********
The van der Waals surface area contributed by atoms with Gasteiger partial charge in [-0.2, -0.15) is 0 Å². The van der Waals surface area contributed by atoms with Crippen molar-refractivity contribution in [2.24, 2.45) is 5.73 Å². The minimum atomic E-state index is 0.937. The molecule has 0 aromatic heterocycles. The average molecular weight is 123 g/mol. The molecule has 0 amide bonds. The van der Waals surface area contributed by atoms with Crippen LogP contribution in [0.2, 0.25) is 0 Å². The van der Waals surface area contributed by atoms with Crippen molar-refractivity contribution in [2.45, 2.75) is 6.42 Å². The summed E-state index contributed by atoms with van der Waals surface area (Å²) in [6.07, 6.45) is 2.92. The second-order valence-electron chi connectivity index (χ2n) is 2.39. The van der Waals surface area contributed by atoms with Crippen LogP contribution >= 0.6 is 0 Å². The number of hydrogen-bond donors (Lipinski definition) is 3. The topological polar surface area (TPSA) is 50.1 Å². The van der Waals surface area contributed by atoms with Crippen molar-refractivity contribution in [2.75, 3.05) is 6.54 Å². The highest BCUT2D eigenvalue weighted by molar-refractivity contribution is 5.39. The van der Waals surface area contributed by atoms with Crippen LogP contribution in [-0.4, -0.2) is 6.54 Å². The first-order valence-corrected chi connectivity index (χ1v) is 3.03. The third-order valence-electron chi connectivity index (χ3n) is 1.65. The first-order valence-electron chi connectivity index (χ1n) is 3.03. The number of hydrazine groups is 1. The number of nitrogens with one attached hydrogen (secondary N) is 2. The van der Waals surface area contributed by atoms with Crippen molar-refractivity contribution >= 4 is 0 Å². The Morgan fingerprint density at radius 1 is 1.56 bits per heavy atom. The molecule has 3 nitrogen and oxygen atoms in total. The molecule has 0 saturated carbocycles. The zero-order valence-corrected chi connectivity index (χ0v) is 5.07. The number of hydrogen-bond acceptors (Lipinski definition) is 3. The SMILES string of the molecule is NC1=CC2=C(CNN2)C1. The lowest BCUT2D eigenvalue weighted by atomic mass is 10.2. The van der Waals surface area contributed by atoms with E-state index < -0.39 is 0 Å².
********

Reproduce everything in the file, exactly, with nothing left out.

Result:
The van der Waals surface area contributed by atoms with Gasteiger partial charge in [-0.2, -0.15) is 0 Å². The van der Waals surface area contributed by atoms with Crippen molar-refractivity contribution in [2.24, 2.45) is 5.73 Å². The minimum atomic E-state index is 0.937. The molecule has 0 aromatic heterocycles. The average molecular weight is 123 g/mol. The molecule has 0 amide bonds. The van der Waals surface area contributed by atoms with Crippen LogP contribution in [0.2, 0.25) is 0 Å². The van der Waals surface area contributed by atoms with Crippen molar-refractivity contribution in [2.45, 2.75) is 6.42 Å². The summed E-state index contributed by atoms with van der Waals surface area (Å²) in [6.07, 6.45) is 2.92. The second-order valence-electron chi connectivity index (χ2n) is 2.39. The van der Waals surface area contributed by atoms with Crippen LogP contribution >= 0.6 is 0 Å². The number of hydrogen-bond donors (Lipinski definition) is 3. The topological polar surface area (TPSA) is 50.1 Å². The van der Waals surface area contributed by atoms with Crippen molar-refractivity contribution in [2.75, 3.05) is 6.54 Å². The highest BCUT2D eigenvalue weighted by molar-refractivity contribution is 5.39. The van der Waals surface area contributed by atoms with Crippen LogP contribution in [-0.4, -0.2) is 6.54 Å². The first-order valence-corrected chi connectivity index (χ1v) is 3.03. The third-order valence-electron chi connectivity index (χ3n) is 1.65. The first-order valence-electron chi connectivity index (χ1n) is 3.03. The number of hydrazine groups is 1. The number of nitrogens with one attached hydrogen (secondary N) is 2. The van der Waals surface area contributed by atoms with Crippen molar-refractivity contribution >= 4 is 0 Å². The Morgan fingerprint density at radius 1 is 1.56 bits per heavy atom. The molecule has 3 nitrogen and oxygen atoms in total. The molecule has 0 saturated carbocycles. The zero-order valence-corrected chi connectivity index (χ0v) is 5.07. The number of hydrogen-bond acceptors (Lipinski definition) is 3. The SMILES string of the molecule is NC1=CC2=C(CNN2)C1. The lowest BCUT2D eigenvalue weighted by atomic mass is 10.2. The van der Waals surface area contributed by atoms with E-state index < -0.39 is 0 Å².